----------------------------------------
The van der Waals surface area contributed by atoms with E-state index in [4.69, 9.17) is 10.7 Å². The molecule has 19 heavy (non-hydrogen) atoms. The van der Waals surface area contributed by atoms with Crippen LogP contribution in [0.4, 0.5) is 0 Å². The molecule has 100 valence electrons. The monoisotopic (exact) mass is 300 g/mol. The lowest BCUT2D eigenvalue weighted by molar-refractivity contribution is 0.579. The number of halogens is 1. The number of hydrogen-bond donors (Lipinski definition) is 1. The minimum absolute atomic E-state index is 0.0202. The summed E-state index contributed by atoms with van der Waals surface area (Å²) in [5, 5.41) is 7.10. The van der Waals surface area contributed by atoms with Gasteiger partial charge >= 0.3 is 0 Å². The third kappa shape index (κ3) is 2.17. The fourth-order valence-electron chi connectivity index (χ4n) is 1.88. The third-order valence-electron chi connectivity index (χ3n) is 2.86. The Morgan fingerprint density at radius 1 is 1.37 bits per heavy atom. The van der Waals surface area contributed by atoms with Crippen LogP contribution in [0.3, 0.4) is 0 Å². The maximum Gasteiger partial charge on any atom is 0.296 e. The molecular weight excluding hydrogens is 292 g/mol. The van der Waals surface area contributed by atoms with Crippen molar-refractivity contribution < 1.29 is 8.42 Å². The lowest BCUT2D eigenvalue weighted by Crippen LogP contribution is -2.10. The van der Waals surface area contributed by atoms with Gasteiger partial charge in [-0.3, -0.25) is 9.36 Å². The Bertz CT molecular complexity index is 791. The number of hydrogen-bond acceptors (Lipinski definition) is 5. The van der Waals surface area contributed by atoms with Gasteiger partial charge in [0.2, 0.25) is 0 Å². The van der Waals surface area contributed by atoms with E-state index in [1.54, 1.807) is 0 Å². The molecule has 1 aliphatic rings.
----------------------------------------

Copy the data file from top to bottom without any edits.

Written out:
The van der Waals surface area contributed by atoms with E-state index in [4.69, 9.17) is 10.7 Å². The molecule has 19 heavy (non-hydrogen) atoms. The van der Waals surface area contributed by atoms with Crippen LogP contribution in [0.4, 0.5) is 0 Å². The molecule has 100 valence electrons. The monoisotopic (exact) mass is 300 g/mol. The lowest BCUT2D eigenvalue weighted by molar-refractivity contribution is 0.579. The number of halogens is 1. The number of hydrogen-bond donors (Lipinski definition) is 1. The minimum absolute atomic E-state index is 0.0202. The summed E-state index contributed by atoms with van der Waals surface area (Å²) in [5, 5.41) is 7.10. The van der Waals surface area contributed by atoms with Gasteiger partial charge >= 0.3 is 0 Å². The third kappa shape index (κ3) is 2.17. The fourth-order valence-electron chi connectivity index (χ4n) is 1.88. The third-order valence-electron chi connectivity index (χ3n) is 2.86. The Morgan fingerprint density at radius 1 is 1.37 bits per heavy atom. The van der Waals surface area contributed by atoms with Crippen LogP contribution in [0.3, 0.4) is 0 Å². The maximum Gasteiger partial charge on any atom is 0.296 e. The molecular weight excluding hydrogens is 292 g/mol. The van der Waals surface area contributed by atoms with Crippen molar-refractivity contribution < 1.29 is 8.42 Å². The lowest BCUT2D eigenvalue weighted by Crippen LogP contribution is -2.10. The van der Waals surface area contributed by atoms with Gasteiger partial charge in [-0.3, -0.25) is 9.36 Å². The Bertz CT molecular complexity index is 791. The number of hydrogen-bond acceptors (Lipinski definition) is 5. The van der Waals surface area contributed by atoms with Gasteiger partial charge in [0.2, 0.25) is 0 Å². The van der Waals surface area contributed by atoms with E-state index in [1.54, 1.807) is 0 Å². The molecule has 1 aliphatic rings.